Our month of *January* is named after the Roman god, Janus. Janus was the keeper of gates, doors, doorways, and beginnings and endings. He was often worshiped at starting events such as the harvest, planting, marriages, births; and transitional life events such as when a boy was now recognized as a man. A common myth told of Janus causing a hot spring to erupt, thereby foiling an attack against Rome.
Janus is shown as having two faces, one looking forward and one looking backwards. I can't think of a better picture for what we call *ambivalence.*
Dictionary.com defines ambivalence thus: uncertainty or fluctuation, esp. when caused by inability to make a choice or by a simultaneous desire to say or do two opposite or conflicting things. Ambivalence comes from the Latin *ambi* meaning *both*, and *valentia* meaning *strength.*
I think ambivalence is a part of being human in a fallen world, and probably most decisions in life incorporate some degree of ambivalence. Even something as normal as eating breakfast can reflect uncertainty: should I eat the egg or the waffle? (or both?) Or just drink orange juice, or go without... I'm hungry, but I want to lose five pounds by summer...
But have you ever been gripped by a strong ambivalence? Something that is a constant fight within you, that doesn't stop? I imagine that all of us have at least one axis somewhere within our psyche that could make us vulnerable to a frozen ambivalence. What college shall I go to? Should I keep this job, or take that one? Should I marry her?
Should I? Can I? May I?
How horrible this is. I've often wondered if this is why people are so drawn to rules in all areas of life, so that these nagging doubts won't come to visit.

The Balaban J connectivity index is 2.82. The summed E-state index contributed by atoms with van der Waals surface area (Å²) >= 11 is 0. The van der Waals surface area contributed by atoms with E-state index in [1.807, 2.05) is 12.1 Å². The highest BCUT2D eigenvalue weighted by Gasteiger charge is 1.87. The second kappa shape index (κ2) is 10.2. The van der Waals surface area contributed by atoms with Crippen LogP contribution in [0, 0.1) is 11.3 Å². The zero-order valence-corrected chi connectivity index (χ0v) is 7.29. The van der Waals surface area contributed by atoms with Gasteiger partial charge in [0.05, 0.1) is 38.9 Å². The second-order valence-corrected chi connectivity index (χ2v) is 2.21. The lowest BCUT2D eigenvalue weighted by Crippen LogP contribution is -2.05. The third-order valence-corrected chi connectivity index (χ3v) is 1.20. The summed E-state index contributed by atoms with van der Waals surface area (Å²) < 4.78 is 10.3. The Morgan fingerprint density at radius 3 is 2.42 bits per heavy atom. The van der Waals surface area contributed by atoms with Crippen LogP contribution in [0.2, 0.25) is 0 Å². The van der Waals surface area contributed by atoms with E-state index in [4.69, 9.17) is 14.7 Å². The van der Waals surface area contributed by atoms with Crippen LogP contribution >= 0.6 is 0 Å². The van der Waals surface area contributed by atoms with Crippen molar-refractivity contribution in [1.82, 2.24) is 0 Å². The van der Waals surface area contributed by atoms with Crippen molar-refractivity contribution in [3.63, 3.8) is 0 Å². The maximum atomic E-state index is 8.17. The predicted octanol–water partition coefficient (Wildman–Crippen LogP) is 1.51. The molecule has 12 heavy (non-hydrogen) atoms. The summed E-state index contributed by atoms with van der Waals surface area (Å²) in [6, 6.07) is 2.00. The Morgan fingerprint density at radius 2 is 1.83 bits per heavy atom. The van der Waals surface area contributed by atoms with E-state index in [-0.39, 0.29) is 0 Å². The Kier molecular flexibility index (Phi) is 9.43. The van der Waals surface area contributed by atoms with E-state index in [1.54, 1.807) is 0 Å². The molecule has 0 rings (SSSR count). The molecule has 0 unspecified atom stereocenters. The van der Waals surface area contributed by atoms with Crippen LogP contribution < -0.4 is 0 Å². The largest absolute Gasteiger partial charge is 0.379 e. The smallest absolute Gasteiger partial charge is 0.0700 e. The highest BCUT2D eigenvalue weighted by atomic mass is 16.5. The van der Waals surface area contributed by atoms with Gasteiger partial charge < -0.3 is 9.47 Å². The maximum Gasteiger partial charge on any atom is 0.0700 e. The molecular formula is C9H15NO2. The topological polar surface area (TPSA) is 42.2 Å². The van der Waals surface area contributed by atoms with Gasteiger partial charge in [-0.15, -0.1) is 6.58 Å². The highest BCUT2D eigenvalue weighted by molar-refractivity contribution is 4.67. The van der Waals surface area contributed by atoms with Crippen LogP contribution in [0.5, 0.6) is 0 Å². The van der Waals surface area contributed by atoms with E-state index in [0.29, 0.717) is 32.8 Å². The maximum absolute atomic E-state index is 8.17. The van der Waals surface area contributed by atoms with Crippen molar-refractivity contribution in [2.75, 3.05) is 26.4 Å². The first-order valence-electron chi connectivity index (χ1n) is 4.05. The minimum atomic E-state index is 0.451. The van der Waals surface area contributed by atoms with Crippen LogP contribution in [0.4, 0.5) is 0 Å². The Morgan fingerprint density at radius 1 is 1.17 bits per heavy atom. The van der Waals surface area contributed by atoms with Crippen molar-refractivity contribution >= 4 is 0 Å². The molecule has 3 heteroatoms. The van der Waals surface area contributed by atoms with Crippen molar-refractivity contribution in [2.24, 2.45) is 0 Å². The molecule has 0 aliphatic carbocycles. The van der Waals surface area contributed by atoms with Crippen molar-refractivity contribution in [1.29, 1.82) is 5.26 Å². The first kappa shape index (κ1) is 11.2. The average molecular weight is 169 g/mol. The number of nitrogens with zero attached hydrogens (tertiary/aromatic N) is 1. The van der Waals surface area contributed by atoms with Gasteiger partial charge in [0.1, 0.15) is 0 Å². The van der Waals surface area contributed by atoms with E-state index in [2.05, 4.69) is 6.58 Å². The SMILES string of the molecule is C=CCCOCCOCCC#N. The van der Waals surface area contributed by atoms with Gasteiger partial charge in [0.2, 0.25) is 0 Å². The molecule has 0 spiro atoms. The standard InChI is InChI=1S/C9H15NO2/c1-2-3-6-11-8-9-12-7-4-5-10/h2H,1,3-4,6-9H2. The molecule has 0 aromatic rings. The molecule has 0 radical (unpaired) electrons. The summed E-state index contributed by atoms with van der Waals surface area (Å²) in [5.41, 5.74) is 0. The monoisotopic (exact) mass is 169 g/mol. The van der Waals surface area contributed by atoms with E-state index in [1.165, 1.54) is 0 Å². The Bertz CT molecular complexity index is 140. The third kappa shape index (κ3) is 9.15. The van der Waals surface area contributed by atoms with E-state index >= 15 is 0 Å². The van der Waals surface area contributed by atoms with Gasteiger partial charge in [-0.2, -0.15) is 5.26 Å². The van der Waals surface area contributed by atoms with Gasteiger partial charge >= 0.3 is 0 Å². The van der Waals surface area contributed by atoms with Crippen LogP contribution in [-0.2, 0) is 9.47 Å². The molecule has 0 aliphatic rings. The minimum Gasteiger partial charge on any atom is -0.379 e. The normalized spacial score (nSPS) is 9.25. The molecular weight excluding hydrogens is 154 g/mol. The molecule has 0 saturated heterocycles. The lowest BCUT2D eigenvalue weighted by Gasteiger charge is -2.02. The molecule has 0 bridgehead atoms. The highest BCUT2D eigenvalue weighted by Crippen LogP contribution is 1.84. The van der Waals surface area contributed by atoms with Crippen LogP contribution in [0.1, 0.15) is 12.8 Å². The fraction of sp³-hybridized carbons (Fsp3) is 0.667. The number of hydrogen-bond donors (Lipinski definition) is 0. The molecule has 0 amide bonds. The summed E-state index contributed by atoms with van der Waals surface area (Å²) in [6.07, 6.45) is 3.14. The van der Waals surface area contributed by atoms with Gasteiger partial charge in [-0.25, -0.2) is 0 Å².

Ambivalence comes in different flavors: intellectual, emotional, moral; and many gradations in between. James 1:8 says *A double minded man is unstable in all his ways.* (AKJV) Yes, this ambivalence, no matter the root, is destabilizing.
It's important to know, really know, your values and goals in life so that when you are faced with these choices, you have a better sense of how to decide. Sometimes, though, life throws you a curve ball, and it's hard to know what to do or how to handle a problem. And then, what?
You will not always know the answer. Or maybe, you know the answer, but can't quite make the final step. Sometimes you hang on: you're too drawn even though you know you should move on.
Immobile, unable to go forward, unable to turn back. Just like Janus.
The solution? First, trust. Trust that God will redeem things, somehow, some way. Then, do the right thing, or the best thing within your power to know.
Being human in this fallen world is hard. I think of the film March of the Penguins, with the Antarctic penguins huddled in a circle through a windstorm with -60 degree temperatures and a four month night. I wonder if the angels look at us humans in this world like this: we don't even know how bad it is. We are battered by ambivalence, despite all of our effort to keep it at bay.
I believe though that God values our good choices, and He will make it right, if not in this world, then in the world to come. Sometimes, that is the best that can be said for a bad situation.